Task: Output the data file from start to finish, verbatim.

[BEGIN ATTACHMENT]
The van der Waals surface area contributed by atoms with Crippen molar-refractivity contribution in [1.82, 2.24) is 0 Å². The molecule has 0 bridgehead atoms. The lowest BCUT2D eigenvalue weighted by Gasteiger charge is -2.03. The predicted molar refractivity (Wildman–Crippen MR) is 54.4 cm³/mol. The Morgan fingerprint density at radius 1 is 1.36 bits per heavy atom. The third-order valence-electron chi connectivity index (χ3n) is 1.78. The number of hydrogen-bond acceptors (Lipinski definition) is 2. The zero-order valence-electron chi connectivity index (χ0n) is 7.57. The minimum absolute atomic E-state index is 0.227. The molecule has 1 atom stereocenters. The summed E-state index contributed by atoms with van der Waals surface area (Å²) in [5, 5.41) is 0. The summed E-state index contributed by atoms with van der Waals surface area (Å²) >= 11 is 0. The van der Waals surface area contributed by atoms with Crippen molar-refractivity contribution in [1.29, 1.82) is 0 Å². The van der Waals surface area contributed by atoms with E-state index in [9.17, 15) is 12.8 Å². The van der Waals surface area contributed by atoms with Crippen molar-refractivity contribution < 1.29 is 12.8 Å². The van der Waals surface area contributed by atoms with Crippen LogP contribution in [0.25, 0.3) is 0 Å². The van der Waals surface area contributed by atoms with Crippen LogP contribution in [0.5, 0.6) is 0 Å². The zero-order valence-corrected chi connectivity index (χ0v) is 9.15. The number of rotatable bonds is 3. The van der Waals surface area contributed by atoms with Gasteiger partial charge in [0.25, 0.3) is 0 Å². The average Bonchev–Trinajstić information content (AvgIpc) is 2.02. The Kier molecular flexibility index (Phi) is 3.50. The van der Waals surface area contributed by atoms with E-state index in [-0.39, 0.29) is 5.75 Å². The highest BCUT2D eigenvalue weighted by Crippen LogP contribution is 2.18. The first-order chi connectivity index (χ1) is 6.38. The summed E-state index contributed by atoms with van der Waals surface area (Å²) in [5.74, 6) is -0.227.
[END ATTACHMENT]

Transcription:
The van der Waals surface area contributed by atoms with Crippen molar-refractivity contribution in [1.82, 2.24) is 0 Å². The molecule has 0 bridgehead atoms. The lowest BCUT2D eigenvalue weighted by Gasteiger charge is -2.03. The predicted molar refractivity (Wildman–Crippen MR) is 54.4 cm³/mol. The Morgan fingerprint density at radius 1 is 1.36 bits per heavy atom. The third-order valence-electron chi connectivity index (χ3n) is 1.78. The number of hydrogen-bond acceptors (Lipinski definition) is 2. The zero-order valence-electron chi connectivity index (χ0n) is 7.57. The minimum absolute atomic E-state index is 0.227. The molecule has 1 atom stereocenters. The summed E-state index contributed by atoms with van der Waals surface area (Å²) in [5, 5.41) is 0. The summed E-state index contributed by atoms with van der Waals surface area (Å²) >= 11 is 0. The van der Waals surface area contributed by atoms with Crippen molar-refractivity contribution in [1.29, 1.82) is 0 Å². The van der Waals surface area contributed by atoms with E-state index in [9.17, 15) is 12.8 Å². The van der Waals surface area contributed by atoms with Crippen molar-refractivity contribution < 1.29 is 12.8 Å². The van der Waals surface area contributed by atoms with Crippen LogP contribution in [0.25, 0.3) is 0 Å². The van der Waals surface area contributed by atoms with Crippen LogP contribution in [0.5, 0.6) is 0 Å². The zero-order valence-corrected chi connectivity index (χ0v) is 9.15. The number of rotatable bonds is 3. The van der Waals surface area contributed by atoms with Gasteiger partial charge in [0.25, 0.3) is 0 Å². The average Bonchev–Trinajstić information content (AvgIpc) is 2.02. The Kier molecular flexibility index (Phi) is 3.50. The van der Waals surface area contributed by atoms with E-state index in [-0.39, 0.29) is 5.75 Å². The highest BCUT2D eigenvalue weighted by Crippen LogP contribution is 2.18. The first-order chi connectivity index (χ1) is 6.38. The summed E-state index contributed by atoms with van der Waals surface area (Å²) in [5.74, 6) is -0.227.